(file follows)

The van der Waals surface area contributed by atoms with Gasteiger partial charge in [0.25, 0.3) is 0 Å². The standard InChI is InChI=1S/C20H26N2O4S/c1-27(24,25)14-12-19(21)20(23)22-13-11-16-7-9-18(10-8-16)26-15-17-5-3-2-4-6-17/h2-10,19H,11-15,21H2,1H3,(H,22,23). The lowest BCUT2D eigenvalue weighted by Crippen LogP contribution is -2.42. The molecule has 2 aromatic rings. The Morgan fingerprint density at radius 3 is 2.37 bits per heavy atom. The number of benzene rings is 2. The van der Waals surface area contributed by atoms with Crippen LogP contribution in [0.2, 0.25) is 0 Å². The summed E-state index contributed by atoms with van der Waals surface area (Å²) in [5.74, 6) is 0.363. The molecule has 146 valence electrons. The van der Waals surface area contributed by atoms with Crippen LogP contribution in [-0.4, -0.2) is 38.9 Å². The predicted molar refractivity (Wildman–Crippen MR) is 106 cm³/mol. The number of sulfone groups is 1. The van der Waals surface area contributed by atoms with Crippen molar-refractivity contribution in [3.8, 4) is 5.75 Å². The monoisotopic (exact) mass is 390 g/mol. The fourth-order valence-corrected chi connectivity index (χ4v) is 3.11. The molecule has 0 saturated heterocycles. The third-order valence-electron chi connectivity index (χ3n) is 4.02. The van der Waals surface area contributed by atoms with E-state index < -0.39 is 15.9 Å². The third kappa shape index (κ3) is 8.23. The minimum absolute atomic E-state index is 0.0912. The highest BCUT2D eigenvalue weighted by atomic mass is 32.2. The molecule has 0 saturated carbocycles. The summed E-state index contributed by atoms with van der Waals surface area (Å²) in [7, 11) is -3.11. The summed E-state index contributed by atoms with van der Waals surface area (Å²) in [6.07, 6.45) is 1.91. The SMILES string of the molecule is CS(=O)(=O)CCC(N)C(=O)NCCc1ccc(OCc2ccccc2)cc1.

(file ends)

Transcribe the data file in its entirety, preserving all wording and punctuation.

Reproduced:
The van der Waals surface area contributed by atoms with Gasteiger partial charge in [0.25, 0.3) is 0 Å². The standard InChI is InChI=1S/C20H26N2O4S/c1-27(24,25)14-12-19(21)20(23)22-13-11-16-7-9-18(10-8-16)26-15-17-5-3-2-4-6-17/h2-10,19H,11-15,21H2,1H3,(H,22,23). The lowest BCUT2D eigenvalue weighted by Crippen LogP contribution is -2.42. The molecule has 2 aromatic rings. The Morgan fingerprint density at radius 3 is 2.37 bits per heavy atom. The number of benzene rings is 2. The van der Waals surface area contributed by atoms with Crippen LogP contribution in [0.2, 0.25) is 0 Å². The summed E-state index contributed by atoms with van der Waals surface area (Å²) in [5.74, 6) is 0.363. The molecule has 146 valence electrons. The van der Waals surface area contributed by atoms with Crippen LogP contribution in [-0.4, -0.2) is 38.9 Å². The predicted molar refractivity (Wildman–Crippen MR) is 106 cm³/mol. The number of sulfone groups is 1. The van der Waals surface area contributed by atoms with Crippen molar-refractivity contribution in [3.8, 4) is 5.75 Å². The monoisotopic (exact) mass is 390 g/mol. The fourth-order valence-corrected chi connectivity index (χ4v) is 3.11. The molecule has 0 saturated heterocycles. The third-order valence-electron chi connectivity index (χ3n) is 4.02. The van der Waals surface area contributed by atoms with E-state index < -0.39 is 15.9 Å². The third kappa shape index (κ3) is 8.23. The minimum absolute atomic E-state index is 0.0912. The highest BCUT2D eigenvalue weighted by atomic mass is 32.2. The molecule has 0 saturated carbocycles. The summed E-state index contributed by atoms with van der Waals surface area (Å²) in [7, 11) is -3.11. The summed E-state index contributed by atoms with van der Waals surface area (Å²) in [6.07, 6.45) is 1.91. The SMILES string of the molecule is CS(=O)(=O)CCC(N)C(=O)NCCc1ccc(OCc2ccccc2)cc1.